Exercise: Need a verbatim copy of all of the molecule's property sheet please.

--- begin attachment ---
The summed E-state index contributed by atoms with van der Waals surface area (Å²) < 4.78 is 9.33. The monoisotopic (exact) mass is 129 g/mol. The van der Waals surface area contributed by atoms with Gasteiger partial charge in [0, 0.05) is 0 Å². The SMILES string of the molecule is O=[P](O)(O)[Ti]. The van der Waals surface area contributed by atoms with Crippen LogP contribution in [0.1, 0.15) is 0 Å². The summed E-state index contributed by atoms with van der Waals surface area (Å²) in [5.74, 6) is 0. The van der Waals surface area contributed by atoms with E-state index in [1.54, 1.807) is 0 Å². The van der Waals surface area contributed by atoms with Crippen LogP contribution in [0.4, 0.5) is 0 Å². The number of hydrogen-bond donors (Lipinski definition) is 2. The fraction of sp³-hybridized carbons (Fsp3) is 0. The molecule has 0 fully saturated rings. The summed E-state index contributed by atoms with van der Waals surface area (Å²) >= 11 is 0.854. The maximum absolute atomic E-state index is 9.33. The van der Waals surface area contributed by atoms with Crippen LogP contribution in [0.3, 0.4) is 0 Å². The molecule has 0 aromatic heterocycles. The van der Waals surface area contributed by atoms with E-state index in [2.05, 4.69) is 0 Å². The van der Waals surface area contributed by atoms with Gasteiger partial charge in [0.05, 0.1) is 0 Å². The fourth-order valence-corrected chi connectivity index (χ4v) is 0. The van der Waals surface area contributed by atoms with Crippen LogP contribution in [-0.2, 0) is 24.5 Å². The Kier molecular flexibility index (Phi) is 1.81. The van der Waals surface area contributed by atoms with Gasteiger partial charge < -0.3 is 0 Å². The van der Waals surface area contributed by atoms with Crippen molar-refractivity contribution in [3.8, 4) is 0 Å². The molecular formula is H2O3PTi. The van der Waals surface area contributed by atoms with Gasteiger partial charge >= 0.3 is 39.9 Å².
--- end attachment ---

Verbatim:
The summed E-state index contributed by atoms with van der Waals surface area (Å²) < 4.78 is 9.33. The monoisotopic (exact) mass is 129 g/mol. The van der Waals surface area contributed by atoms with Gasteiger partial charge in [0, 0.05) is 0 Å². The SMILES string of the molecule is O=[P](O)(O)[Ti]. The van der Waals surface area contributed by atoms with Crippen LogP contribution in [0.1, 0.15) is 0 Å². The summed E-state index contributed by atoms with van der Waals surface area (Å²) in [5.74, 6) is 0. The van der Waals surface area contributed by atoms with E-state index in [1.54, 1.807) is 0 Å². The van der Waals surface area contributed by atoms with Crippen LogP contribution in [0.4, 0.5) is 0 Å². The number of hydrogen-bond donors (Lipinski definition) is 2. The fraction of sp³-hybridized carbons (Fsp3) is 0. The molecule has 0 fully saturated rings. The summed E-state index contributed by atoms with van der Waals surface area (Å²) >= 11 is 0.854. The maximum absolute atomic E-state index is 9.33. The van der Waals surface area contributed by atoms with Crippen LogP contribution in [0.3, 0.4) is 0 Å². The molecule has 0 aromatic heterocycles. The van der Waals surface area contributed by atoms with E-state index in [2.05, 4.69) is 0 Å². The van der Waals surface area contributed by atoms with Gasteiger partial charge in [0.05, 0.1) is 0 Å². The fourth-order valence-corrected chi connectivity index (χ4v) is 0. The van der Waals surface area contributed by atoms with Crippen LogP contribution in [-0.2, 0) is 24.5 Å². The Kier molecular flexibility index (Phi) is 1.81. The van der Waals surface area contributed by atoms with Gasteiger partial charge < -0.3 is 0 Å². The van der Waals surface area contributed by atoms with Crippen molar-refractivity contribution in [3.8, 4) is 0 Å². The molecular formula is H2O3PTi. The van der Waals surface area contributed by atoms with Gasteiger partial charge >= 0.3 is 39.9 Å².